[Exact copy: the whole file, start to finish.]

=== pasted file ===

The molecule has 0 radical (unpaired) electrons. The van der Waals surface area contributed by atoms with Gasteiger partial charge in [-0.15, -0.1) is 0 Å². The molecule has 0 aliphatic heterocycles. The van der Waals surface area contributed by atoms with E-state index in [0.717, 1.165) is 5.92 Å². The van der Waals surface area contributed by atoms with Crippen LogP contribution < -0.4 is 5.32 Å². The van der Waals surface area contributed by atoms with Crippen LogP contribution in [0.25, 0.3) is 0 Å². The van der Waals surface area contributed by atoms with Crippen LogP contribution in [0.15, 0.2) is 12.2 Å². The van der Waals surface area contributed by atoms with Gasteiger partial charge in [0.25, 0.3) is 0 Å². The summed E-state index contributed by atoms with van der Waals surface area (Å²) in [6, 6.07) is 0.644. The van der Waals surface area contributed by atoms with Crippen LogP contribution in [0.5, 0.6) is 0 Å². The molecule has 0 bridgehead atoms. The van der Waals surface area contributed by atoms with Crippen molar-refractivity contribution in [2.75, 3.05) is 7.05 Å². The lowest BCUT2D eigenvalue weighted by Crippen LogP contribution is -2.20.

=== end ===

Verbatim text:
The molecule has 0 radical (unpaired) electrons. The van der Waals surface area contributed by atoms with Gasteiger partial charge in [-0.15, -0.1) is 0 Å². The molecule has 0 aliphatic heterocycles. The van der Waals surface area contributed by atoms with E-state index in [0.717, 1.165) is 5.92 Å². The van der Waals surface area contributed by atoms with Crippen LogP contribution < -0.4 is 5.32 Å². The van der Waals surface area contributed by atoms with Crippen LogP contribution in [0.25, 0.3) is 0 Å². The van der Waals surface area contributed by atoms with Crippen LogP contribution in [0.15, 0.2) is 12.2 Å². The van der Waals surface area contributed by atoms with Gasteiger partial charge in [0.25, 0.3) is 0 Å². The summed E-state index contributed by atoms with van der Waals surface area (Å²) in [6, 6.07) is 0.644. The van der Waals surface area contributed by atoms with Crippen LogP contribution in [0.5, 0.6) is 0 Å². The molecule has 0 bridgehead atoms. The van der Waals surface area contributed by atoms with Crippen molar-refractivity contribution in [2.75, 3.05) is 7.05 Å². The lowest BCUT2D eigenvalue weighted by Crippen LogP contribution is -2.20.